Wilson Ramos is in the midst of a career year and is on the cusp of free agency, and it looks as though unlike teammate Stephen Strasburg, Ramos will hit free agency without agreeing to a contract extension. The 28-year-old tells Jorge Castillo of the Washington Post that the Nationals have yet to approach his camp about brokering a long-term pact.
“They have told me absolutely nothing still,” said Ramos. “I’d like [to have my future here], but those are decisions they make … They haven’t made any calls or communicated with us. We’re still waiting.”
Manager Dusty Baker said to Castillo that he hopes the front office does “something big” to keep Ramos in D.C. for the long haul, though with fewer than three months until he’ll have the opportunity to test the waters of the open market, the odds of that happening seem rather slight. Ramos is hitting .331/.381/.536 with 16 home runs on the season and, as Castillo notes, has dramatically cut his strikeout rate (perhaps due to the benefits of offseason LASIK surgery). Ramos has excelled at thwarting stolen-base attempts in the past four seasons, and the 2016 campaign has been no exception, as he’s picked off 36 percent of those who have run against him. And while his pitch-framing ratings have deteriorated over the course of his big league career (per Baseball Propsectus), he was still average in that regard in 2015 and is above-average in 2016.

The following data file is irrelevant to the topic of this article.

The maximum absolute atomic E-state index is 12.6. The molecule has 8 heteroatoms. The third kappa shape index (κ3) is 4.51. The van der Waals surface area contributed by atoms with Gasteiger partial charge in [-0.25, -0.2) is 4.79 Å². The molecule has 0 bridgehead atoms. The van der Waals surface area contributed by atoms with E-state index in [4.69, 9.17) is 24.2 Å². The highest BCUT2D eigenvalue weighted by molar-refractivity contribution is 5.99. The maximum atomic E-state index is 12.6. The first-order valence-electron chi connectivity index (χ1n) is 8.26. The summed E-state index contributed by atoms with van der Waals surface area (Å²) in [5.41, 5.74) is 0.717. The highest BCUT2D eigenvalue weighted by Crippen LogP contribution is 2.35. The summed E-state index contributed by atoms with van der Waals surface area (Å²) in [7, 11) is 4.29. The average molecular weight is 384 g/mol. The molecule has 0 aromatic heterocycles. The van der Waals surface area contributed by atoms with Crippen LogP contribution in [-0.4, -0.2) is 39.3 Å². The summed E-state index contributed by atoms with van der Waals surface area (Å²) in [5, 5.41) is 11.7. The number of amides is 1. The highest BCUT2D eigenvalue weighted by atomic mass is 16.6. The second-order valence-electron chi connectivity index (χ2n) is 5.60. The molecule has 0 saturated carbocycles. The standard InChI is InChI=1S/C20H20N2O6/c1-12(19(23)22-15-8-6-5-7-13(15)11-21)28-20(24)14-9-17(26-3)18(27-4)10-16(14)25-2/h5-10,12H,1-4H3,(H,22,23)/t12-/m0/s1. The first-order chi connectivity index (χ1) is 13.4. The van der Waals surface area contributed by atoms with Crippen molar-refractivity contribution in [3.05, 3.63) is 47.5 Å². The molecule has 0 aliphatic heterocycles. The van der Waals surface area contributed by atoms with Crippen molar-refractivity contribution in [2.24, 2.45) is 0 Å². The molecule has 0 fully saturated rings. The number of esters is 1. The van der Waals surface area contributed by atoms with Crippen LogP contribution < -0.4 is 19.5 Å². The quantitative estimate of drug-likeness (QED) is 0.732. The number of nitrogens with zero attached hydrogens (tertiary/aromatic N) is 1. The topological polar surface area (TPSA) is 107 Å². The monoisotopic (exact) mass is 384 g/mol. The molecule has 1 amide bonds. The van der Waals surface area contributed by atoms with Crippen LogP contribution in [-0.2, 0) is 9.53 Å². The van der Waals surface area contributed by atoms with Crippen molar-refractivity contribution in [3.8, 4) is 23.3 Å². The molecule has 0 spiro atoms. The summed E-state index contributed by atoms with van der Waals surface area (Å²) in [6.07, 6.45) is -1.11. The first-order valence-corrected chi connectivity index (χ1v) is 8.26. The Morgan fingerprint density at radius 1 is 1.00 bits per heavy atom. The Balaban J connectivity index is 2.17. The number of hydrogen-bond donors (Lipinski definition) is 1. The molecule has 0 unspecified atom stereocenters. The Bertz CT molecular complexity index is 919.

The breakout for Ramos isn’t necessarily a total shock, as he was long billed as one of the game’s Top 100 prospects as he ascended through the Twins’ minor league ranks. Durability has been an issue for him, as he’s missed time in the past due to a torn ACL in his right knee, several hamstring strains and a fractured hand, leaving him with an average of just 86 games per season from 2011-15 with the Nats. Ramos’ ability to remain healthy will be one of the biggest red flags surrounding his market in free agency this season, but he has age, former prospect pedigree and a brilliant platform season all on his side. He should enter the winter as the top catching option on the market, as reflected on MLBTR’s Free Agent Power Rankings, wherein Ramos lands at No. 8 overall in terms of earning power. MLBTR’s Tim Dierkes suggested that it’s time to consider the possibility of a five-year deal for Ramos, and I fully agree with that notion.